I have written about the time-honoured German tradition of anonymous case reporting, and some rather absurd results thereof, on several occasions (see here, for example). In a recent order, the Federal Supreme Court (Bundesgerichtshof) has taken that practice to a completely new level of meaninglessness.
The case involved one of Germany’s household food brands – I am not yet giving away which one – and dealt with the information that had to be displayed on the packaging of a popular cereal. As it is customary for disputes of this nature, the judgment included a picture of the product in question.
Recently, I read two biographies of German lawyers in the early 20th century – a real and a fictitious one. In last week end’s post, I wrote about the historic one, Ronen Steinke’s biography of Fritz Bauer, the prosecutor who brought Auschwitz and – indirectly – Adolf Eichmann to trial, which has recently come out in an English translation. I re-read the Fritz Bauer biography alongside Ottwald’s “Because They Know What They Are Doing. A German justice novel” (Denn sie wissen, was sie tun. Ein deutscher Justizroman), first published in 1931 and newly edited in 2018. Continue reading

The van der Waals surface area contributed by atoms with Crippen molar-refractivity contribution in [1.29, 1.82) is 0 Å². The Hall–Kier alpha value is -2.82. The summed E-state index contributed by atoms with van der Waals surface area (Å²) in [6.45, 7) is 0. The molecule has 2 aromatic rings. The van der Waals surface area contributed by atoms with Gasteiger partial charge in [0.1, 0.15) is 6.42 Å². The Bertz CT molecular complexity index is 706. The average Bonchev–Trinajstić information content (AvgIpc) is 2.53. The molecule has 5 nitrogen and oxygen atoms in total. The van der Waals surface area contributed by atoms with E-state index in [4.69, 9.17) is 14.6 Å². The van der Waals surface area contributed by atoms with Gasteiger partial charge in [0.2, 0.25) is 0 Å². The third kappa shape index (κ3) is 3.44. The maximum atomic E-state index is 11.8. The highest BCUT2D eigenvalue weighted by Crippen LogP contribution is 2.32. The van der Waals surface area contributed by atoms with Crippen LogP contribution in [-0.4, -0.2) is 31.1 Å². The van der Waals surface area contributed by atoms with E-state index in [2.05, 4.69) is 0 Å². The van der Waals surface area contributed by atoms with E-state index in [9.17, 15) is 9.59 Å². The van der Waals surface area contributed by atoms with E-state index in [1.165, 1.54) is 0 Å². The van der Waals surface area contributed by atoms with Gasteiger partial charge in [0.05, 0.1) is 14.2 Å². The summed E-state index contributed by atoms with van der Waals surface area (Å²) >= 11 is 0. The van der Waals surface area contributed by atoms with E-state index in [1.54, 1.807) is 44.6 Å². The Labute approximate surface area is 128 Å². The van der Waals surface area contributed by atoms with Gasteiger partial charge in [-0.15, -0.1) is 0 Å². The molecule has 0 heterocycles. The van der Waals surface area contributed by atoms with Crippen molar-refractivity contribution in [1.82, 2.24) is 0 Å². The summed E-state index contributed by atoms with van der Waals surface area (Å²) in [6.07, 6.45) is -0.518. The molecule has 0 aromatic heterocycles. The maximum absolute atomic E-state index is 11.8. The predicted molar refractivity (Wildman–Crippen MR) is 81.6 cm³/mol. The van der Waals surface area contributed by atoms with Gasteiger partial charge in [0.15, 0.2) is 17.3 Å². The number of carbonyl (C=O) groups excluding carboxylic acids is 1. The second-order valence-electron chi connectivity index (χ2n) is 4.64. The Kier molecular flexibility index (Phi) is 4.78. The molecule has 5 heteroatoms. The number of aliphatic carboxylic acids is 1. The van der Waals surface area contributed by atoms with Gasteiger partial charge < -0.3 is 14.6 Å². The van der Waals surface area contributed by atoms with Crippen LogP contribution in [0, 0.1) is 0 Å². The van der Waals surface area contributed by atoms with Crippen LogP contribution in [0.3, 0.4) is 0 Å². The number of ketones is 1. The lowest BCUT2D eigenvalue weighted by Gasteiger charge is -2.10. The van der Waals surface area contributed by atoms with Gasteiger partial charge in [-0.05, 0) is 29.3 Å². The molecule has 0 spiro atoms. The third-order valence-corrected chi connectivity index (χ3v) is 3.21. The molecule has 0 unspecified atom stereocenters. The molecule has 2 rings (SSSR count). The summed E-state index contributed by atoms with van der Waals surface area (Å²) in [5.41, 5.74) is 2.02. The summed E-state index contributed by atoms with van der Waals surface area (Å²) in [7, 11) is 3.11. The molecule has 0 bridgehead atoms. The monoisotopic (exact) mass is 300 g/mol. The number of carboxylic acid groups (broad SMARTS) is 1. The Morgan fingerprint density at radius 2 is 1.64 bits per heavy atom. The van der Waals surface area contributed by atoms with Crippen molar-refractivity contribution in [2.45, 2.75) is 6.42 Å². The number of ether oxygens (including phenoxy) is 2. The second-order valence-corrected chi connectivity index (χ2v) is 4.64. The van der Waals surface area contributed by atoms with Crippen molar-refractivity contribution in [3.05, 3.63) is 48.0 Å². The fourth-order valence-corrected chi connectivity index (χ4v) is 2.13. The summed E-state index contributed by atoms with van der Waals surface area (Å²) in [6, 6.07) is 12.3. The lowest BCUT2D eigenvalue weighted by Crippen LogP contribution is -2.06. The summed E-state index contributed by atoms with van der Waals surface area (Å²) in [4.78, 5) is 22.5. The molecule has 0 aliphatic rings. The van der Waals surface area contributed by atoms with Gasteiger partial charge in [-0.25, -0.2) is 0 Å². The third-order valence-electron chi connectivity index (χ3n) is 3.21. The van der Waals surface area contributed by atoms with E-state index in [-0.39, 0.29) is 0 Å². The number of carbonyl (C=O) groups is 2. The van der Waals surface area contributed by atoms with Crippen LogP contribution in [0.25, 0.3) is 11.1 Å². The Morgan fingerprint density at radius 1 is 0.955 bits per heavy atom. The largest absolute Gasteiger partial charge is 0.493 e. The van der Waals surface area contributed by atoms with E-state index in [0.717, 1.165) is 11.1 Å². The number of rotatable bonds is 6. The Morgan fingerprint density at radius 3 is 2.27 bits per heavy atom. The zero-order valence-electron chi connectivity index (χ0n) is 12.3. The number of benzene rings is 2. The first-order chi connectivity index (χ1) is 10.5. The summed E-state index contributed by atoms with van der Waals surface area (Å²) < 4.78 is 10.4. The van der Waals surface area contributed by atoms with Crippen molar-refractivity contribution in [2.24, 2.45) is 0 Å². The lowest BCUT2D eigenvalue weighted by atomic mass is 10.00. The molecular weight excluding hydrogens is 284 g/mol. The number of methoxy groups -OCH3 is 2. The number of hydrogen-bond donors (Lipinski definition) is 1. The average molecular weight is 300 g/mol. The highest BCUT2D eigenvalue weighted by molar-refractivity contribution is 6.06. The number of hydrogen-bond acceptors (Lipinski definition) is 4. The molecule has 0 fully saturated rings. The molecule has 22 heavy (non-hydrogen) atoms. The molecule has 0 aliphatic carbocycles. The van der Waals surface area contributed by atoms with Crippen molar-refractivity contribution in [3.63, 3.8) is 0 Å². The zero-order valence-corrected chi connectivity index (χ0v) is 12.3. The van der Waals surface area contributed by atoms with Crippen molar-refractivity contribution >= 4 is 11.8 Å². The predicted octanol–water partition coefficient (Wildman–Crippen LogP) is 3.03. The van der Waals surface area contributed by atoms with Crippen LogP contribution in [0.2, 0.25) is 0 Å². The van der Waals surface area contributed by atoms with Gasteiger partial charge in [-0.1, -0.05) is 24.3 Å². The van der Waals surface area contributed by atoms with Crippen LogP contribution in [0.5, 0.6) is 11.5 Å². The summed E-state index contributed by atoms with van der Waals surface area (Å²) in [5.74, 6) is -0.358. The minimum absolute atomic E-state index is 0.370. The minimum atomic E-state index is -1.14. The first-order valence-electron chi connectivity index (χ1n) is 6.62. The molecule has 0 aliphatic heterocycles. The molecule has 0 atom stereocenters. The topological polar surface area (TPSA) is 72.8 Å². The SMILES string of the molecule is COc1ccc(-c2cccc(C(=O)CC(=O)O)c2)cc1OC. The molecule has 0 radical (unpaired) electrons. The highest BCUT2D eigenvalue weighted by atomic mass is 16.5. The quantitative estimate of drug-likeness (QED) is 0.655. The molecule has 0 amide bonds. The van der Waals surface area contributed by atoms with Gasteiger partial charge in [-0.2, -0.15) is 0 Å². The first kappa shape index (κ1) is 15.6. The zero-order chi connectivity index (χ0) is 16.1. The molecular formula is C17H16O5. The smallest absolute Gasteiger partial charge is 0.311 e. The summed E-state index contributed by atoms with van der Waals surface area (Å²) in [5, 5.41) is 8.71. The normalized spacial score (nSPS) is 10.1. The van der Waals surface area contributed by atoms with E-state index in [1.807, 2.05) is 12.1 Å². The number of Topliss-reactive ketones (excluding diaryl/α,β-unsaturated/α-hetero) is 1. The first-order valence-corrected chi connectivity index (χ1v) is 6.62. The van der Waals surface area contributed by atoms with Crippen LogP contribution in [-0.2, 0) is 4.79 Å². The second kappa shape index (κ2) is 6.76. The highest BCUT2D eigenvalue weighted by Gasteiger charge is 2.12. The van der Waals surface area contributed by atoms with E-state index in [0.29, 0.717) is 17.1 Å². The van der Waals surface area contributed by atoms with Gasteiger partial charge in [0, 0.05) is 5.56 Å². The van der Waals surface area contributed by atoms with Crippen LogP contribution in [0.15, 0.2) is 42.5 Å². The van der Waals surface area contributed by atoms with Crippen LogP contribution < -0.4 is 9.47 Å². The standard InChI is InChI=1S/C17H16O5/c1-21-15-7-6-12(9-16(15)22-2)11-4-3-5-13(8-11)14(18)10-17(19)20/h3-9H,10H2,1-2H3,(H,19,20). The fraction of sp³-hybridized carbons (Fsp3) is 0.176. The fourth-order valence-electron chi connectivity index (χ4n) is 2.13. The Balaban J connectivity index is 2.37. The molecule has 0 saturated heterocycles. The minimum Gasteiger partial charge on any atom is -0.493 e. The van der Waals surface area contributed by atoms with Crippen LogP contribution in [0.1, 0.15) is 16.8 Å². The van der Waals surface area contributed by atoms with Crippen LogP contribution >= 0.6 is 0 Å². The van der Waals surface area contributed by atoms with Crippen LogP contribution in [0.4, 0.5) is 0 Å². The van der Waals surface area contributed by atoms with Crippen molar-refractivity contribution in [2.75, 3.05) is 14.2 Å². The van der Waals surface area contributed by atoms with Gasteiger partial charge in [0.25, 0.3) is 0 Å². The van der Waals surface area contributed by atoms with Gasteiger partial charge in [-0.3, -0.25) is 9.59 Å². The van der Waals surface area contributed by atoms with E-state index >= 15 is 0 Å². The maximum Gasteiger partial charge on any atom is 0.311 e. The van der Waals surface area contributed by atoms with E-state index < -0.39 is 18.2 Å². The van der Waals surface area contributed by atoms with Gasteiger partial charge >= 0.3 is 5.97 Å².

Fritz Bauer (1903–1968) played a key role in the arrest of Adolf Eichmann and the initiation of the Frankfurt Auschwitz trials. I have written about Fritz Bauer before, first about the Jewish Museum’s exhibition in 2014 and then, amongst other posts, about Fritz Bauer as an Unlikely Movie Hero. As these posts are consistently amongst the most read, you might be interested to learn that an English translation of Ronen Steinke’s acclaimed biography has been published by Indiana University Press. This post contains further reading on Steinke’s book, and here is a link to Kai Ambos’ English-language review. Continue reading
The photo shows my hometown, Aschaffenburg, on a winter’s night. In the upper right-hand corner, the five towers of Schloss Johannisburg stand out. Copyright Gianluca.